Stamina. Being a chef can be so physically and mentally draining. Other attributes such as passion, creativity and organisation are just as important however if you don’t have the thought process of just putting your head down, focusing and trying to be better in anything you do, no matter how small or grand the task, all the hard work and sacrifices over time won’t seem worth it.

What has been your most meaningful, memorable meal?

Geranium in Copenhagen. It was my first time eating in top restaurants other than within South Africa and I honestly couldn’t fault a thing. There was so much beautiful attention to detail in every aspect of the food, service and restaurant space. The whole experience was so special.

How does your personal heritage feature in your food?

I don’t use specific flavour combinations that I grew up with (especially in desserts) but I do use the concept of simple flavours executed well instead of overcomplicating something where it isn’t necessary.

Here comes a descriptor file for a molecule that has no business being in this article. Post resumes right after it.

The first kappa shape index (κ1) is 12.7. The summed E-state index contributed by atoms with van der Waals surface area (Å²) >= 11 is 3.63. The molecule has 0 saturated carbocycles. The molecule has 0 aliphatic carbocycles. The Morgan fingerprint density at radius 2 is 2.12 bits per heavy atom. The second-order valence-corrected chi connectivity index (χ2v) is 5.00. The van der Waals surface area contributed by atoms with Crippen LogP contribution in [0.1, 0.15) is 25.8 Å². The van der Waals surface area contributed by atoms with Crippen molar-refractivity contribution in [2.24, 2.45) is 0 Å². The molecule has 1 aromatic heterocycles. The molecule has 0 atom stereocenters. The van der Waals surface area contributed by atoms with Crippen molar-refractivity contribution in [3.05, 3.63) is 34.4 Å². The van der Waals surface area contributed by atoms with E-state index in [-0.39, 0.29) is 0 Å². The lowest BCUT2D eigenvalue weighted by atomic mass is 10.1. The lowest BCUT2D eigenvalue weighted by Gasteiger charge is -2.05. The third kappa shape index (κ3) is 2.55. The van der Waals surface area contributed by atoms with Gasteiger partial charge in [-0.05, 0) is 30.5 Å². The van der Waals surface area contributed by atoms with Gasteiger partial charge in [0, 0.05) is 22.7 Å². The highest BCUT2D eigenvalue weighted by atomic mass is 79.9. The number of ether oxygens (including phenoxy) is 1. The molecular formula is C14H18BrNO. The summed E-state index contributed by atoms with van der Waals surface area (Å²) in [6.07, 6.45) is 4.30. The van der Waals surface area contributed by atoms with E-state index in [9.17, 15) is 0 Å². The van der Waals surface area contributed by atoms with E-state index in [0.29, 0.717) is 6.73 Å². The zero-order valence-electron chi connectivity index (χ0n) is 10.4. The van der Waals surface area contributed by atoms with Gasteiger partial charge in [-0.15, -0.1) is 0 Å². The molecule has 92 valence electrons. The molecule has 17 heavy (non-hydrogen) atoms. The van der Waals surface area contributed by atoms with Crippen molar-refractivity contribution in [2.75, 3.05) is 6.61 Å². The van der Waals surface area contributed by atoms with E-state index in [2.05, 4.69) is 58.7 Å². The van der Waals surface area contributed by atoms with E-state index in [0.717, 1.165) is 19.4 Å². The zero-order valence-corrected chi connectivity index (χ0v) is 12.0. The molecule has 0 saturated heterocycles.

What’s the most valuable thing you have learnt in the kitchen that translates in your life outside of the kitchen?

I used to be a pretty sensitive person and I would get stressed about things out of my control. Over time I’ve definitely gotten a lot tougher. Not necessarily because kitchens are tough to work in but because if you take everything personally and get stressed about things you cant control it creates a domino effect of emotions. It’s better to focus on what you can do and control and take the rest from there.

What has been your experience during lockdown and how have you had to evolve your business/kitchen.